Response to Hypertensive Medications in Asian Americans

ABSTRACT & COMMENTARY

Synopsis: Medication changes, dose reductions, and the experience of side effects were significantly more frequent in Asian American patients than in caucasians.

Source: Ka Kit Hiat, Pacis J. Arch Intern Med 1997; 137:1345-1348.

The objective of this retrospective analysis of medical records was to assess the management of hypertension in Asian Americans (AA) and to compare the results with an age- and sex-matched group of caucasian patients with hypertension.

The anti-hypertensive agents selected for both Asian and caucasian patients in this university setting included monotherapy with either calcium channel blockers or angiotensin-converting enzyme inhibitors. The study population included 200 Asian and 196 caucasian patients.

Medication change, dose reductions, and the experience of side effects were all significantly more frequent in AA patients than in caucasian patients (P < 0.001, P < 0.008, and P < 0.002, respectively).

These findings are supported by previous reports on ethnic differences in drug response to anti-hypertensive agents. They point out the need for further research on the outcomes in the management of hypertension in AA and the need to be observant of unique responses to anti-hypertensive medications in all ethnic groups.

COMMENT BY RALPH R. HALL, MD, FACP

Several observations are of note regarding the patient population in this study. Both groups were roughly 45% male and 50% female. Stratification of the AA subgroup was as follows: 35% Chinese, 21% Japanese, 20% Filipino, 7% Korean, and 17% other.

Of particular note was that the average weight of the AA patients was 6.75 kg lower than the caucasian patients. Alcohol was used by 47% of the caucasians and 23% of the AA. The AA also had significantly more illnesses than the caucasians.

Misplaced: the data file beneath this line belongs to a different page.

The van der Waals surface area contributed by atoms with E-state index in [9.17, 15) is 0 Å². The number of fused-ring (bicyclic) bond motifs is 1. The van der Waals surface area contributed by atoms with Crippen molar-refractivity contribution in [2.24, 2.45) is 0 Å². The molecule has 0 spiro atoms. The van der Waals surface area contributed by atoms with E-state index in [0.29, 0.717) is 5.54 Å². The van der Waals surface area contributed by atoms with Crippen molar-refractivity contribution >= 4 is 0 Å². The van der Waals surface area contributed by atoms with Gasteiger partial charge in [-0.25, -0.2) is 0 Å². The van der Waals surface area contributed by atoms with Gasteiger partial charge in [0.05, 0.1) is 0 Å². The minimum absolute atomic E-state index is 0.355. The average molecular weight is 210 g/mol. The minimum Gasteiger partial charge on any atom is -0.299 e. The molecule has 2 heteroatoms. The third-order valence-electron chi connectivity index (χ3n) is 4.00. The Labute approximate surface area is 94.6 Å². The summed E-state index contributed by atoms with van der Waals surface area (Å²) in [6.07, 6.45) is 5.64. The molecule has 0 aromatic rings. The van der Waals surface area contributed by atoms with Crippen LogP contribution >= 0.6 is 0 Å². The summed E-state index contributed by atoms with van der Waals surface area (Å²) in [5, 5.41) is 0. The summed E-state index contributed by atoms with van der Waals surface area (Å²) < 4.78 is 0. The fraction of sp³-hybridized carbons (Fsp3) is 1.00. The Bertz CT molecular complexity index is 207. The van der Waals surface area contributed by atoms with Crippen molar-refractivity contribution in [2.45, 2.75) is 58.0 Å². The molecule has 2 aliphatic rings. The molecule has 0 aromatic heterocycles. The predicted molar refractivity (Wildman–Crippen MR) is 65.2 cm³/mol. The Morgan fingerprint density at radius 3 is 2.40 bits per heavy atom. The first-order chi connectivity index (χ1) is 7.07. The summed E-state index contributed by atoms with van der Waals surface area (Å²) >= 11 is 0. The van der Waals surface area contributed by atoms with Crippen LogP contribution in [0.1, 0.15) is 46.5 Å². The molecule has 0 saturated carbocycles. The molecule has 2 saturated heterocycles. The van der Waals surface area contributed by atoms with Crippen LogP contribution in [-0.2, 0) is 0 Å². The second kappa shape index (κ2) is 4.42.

The reasons for medication change were vague, as probably was necessitated by retrospective chart review, and included intolerance, ineffectiveness, and, in a few, the inability to pay.

The findings in this study are consistent with published studies with the use of propranolol and diazepam. Zhou et al found that the Chinese subjects had a two-fold greater sensitivity to the beta blocking effects of propranolol than caucasians.1 Ghoneium et al found the volume of distribution of diazepam was reduced in Chinese patients and different from other Asian groups.2

Differences in response to anti-hypertensive drugs in African-Americans and caucasians have been extensively studied. There is an obvious need to extend these studies to other ethnic groups. Institutional Review Boards are now mandated to have studies include populations that are representative of their communities. This is certainly an important step toward exploring racial and ethnic differences and their responses to treatment.

An important part of the history taking of not only Asian Americans but many caucasians is to consider what herbs they are including in their diet that will potentiate or interfere with the actions of prescribed medications.

References

1. Zhou HH, et al. N Engl J Med 1989;320:565-570.

2. Ghoneium MM, et al. Clin Pharmacol Ther 1981; 29:749-756.